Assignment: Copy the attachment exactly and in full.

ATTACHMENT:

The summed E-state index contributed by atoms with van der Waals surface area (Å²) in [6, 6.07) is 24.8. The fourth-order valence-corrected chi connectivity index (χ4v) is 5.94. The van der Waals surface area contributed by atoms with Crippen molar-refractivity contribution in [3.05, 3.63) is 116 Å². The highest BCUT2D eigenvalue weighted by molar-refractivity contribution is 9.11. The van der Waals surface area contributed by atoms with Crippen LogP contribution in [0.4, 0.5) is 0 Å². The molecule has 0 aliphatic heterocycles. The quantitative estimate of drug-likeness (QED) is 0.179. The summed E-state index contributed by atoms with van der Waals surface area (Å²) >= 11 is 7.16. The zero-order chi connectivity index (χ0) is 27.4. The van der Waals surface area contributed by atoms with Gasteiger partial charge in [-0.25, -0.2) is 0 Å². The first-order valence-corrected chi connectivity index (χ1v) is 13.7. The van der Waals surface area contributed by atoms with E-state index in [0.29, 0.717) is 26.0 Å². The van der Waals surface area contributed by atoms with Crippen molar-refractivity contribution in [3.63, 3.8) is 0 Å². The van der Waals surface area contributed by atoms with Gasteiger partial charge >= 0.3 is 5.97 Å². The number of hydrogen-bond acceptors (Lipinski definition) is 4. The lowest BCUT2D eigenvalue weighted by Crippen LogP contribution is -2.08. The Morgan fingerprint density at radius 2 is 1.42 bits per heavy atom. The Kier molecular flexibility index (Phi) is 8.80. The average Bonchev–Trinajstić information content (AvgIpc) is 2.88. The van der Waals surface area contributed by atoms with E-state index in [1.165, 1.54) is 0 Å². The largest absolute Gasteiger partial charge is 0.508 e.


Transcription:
The summed E-state index contributed by atoms with van der Waals surface area (Å²) in [6, 6.07) is 24.8. The fourth-order valence-corrected chi connectivity index (χ4v) is 5.94. The van der Waals surface area contributed by atoms with Crippen molar-refractivity contribution in [3.05, 3.63) is 116 Å². The highest BCUT2D eigenvalue weighted by molar-refractivity contribution is 9.11. The van der Waals surface area contributed by atoms with Crippen LogP contribution in [0.4, 0.5) is 0 Å². The molecule has 0 aliphatic heterocycles. The quantitative estimate of drug-likeness (QED) is 0.179. The summed E-state index contributed by atoms with van der Waals surface area (Å²) >= 11 is 7.16. The zero-order chi connectivity index (χ0) is 27.4. The van der Waals surface area contributed by atoms with Gasteiger partial charge in [-0.25, -0.2) is 0 Å². The first-order valence-corrected chi connectivity index (χ1v) is 13.7. The van der Waals surface area contributed by atoms with E-state index in [0.29, 0.717) is 26.0 Å². The van der Waals surface area contributed by atoms with Crippen molar-refractivity contribution in [3.63, 3.8) is 0 Å². The van der Waals surface area contributed by atoms with Gasteiger partial charge >= 0.3 is 5.97 Å². The number of hydrogen-bond acceptors (Lipinski definition) is 4. The lowest BCUT2D eigenvalue weighted by Crippen LogP contribution is -2.08. The Morgan fingerprint density at radius 2 is 1.42 bits per heavy atom. The Kier molecular flexibility index (Phi) is 8.80. The average Bonchev–Trinajstić information content (AvgIpc) is 2.88. The van der Waals surface area contributed by atoms with E-state index in [1.165, 1.54) is 0 Å². The largest absolute Gasteiger partial charge is 0.508 e.